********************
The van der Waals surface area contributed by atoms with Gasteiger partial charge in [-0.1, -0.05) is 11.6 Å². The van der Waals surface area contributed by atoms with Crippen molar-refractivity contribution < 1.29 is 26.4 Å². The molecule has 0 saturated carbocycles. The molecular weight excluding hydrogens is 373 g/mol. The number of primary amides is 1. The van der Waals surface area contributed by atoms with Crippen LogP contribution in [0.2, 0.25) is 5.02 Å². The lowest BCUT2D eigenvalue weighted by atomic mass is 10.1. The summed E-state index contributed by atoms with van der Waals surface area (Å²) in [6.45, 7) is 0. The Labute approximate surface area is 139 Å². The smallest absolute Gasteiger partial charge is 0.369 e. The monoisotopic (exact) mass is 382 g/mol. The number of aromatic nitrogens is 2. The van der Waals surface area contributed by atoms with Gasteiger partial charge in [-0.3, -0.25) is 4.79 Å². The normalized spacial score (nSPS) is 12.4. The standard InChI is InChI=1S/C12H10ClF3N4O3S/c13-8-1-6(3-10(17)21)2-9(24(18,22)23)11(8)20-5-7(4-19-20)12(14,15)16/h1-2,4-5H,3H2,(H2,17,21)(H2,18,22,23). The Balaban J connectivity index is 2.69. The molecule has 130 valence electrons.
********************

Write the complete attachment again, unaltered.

The van der Waals surface area contributed by atoms with Gasteiger partial charge in [-0.1, -0.05) is 11.6 Å². The van der Waals surface area contributed by atoms with Crippen molar-refractivity contribution < 1.29 is 26.4 Å². The molecule has 0 saturated carbocycles. The molecular weight excluding hydrogens is 373 g/mol. The number of primary amides is 1. The van der Waals surface area contributed by atoms with Crippen LogP contribution in [0.2, 0.25) is 5.02 Å². The lowest BCUT2D eigenvalue weighted by atomic mass is 10.1. The summed E-state index contributed by atoms with van der Waals surface area (Å²) in [6.45, 7) is 0. The Labute approximate surface area is 139 Å². The smallest absolute Gasteiger partial charge is 0.369 e. The monoisotopic (exact) mass is 382 g/mol. The number of aromatic nitrogens is 2. The van der Waals surface area contributed by atoms with Gasteiger partial charge in [-0.3, -0.25) is 4.79 Å². The normalized spacial score (nSPS) is 12.4. The standard InChI is InChI=1S/C12H10ClF3N4O3S/c13-8-1-6(3-10(17)21)2-9(24(18,22)23)11(8)20-5-7(4-19-20)12(14,15)16/h1-2,4-5H,3H2,(H2,17,21)(H2,18,22,23). The Balaban J connectivity index is 2.69. The molecule has 130 valence electrons.